Grand Gigue Simple (La)
X:1 T:Grande gigue simple S:Isidore Soucy (1899-1962, Montreal) and Famille Soucy M:3/2 L:1/8 R:Reel Q:"Quick" D:Starr 15330b (78 RPM), Isidore Soucy (1927) F:https://archive.org/details/78_grande-gigue-simple_isidore-soucy_gbia0016274b Z:Transcribed by Andrew Kuntz K:D A2 AB AGFD|:SA,DDE FDED EGFD|A,DDE FDDB AGFD| A,DDE FDED EGFD|A,DDE FDDB AGFD:||:dfed cABc ecAc| dfed cAdB AGFA| dfed cABc ecAc| dfdf gefd AGFD:| dfdf gefd AGFD|dfdf gefd ecAc|defg afdf ecAc|defg afdB AGFDS||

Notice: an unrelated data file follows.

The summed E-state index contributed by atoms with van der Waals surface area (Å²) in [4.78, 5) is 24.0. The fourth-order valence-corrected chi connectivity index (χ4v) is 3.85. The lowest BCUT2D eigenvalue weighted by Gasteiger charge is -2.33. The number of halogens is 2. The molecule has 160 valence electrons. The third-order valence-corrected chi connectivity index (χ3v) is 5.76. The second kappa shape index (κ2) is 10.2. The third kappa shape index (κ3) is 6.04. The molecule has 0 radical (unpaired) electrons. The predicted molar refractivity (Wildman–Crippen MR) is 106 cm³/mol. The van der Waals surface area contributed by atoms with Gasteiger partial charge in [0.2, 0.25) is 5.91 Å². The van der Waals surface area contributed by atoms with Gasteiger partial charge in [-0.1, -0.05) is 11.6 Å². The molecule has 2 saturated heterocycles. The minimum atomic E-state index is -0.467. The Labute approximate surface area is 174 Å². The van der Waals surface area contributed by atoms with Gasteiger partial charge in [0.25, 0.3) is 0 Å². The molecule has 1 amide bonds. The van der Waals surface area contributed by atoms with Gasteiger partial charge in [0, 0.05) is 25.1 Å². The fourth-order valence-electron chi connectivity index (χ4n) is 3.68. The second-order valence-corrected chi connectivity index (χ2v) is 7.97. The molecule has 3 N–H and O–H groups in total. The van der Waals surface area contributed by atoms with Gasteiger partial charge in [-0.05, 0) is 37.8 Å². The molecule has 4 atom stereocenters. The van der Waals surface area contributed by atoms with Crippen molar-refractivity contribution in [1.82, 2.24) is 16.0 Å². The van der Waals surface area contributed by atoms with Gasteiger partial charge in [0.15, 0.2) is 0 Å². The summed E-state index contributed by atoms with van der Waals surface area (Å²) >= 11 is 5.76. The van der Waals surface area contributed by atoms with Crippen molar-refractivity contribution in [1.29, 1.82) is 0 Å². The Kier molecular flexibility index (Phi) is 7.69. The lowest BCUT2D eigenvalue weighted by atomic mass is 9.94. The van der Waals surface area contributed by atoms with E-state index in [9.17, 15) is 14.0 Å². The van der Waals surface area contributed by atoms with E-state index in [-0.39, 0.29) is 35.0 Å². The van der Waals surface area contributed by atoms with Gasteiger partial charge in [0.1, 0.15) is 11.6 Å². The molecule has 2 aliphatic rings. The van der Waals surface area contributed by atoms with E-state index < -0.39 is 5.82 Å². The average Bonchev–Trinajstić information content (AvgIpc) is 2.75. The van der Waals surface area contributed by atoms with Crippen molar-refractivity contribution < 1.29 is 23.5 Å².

GRANDE GIGUE SIMPLE, LA (The Great Single Step Dance). AKA and see "Gigue Simple (1)," "Grande Rouge (La)," "Jig du Bas-Canada (La)," "Red River Jig." French-Canadian, Reel (3/4, or 6/4 and 3/2 time). D Major. Standard, ADad or ADae tunings (fiddle). One part (Carlin): AA'BB' (Hart & Sandell): ABCD (Reiner & Anick): ABCCD (Remon & Bouchard). This triple-time reel is probably the most popular and famous solo step-dance tune for virtuostic stepping in French-Canadian tradition, though it is in actuality not a jig ('gigue') but a reel. It is performed at a variety of tempos, depending on the taste of the fiddler or the step-dancer for whom it is played. Made up of repetitive phrases, the melodic line is somewhat free-form, states Guy Bouchard, and each fiddler seems to have his or her own version. Métis fiddlers from Manitoba play it under the title "Red River Jig" and there the tune is perhaps the most popular vehicle for stepdancing. Anne Lederman (in her entry on "Fiddling" in the Encyclopedia of Music in Canada, 1992) states that this tune and its cognates were one of two important step-dance tunes in the repertoire of the 18th and 19th century fur-trade in Canada, along with "Drops of Brandy." She suggests "La Grande Gigue Simple" (and cognates) may originally have been Scottish hornpipes in 6/4 time (i.e. 'Old' or 'Triple' Hornpipe time). Hart & Sandell (2001) note that fiddler Isidore Soucy recorded the tune on 78 RPM discs five times between 1927 and 1952. The "La Grande Rouge" title seems to be a regional Gaspe title for this tune and perhaps is associated with the Manitoba title through the word 'red' (rouge).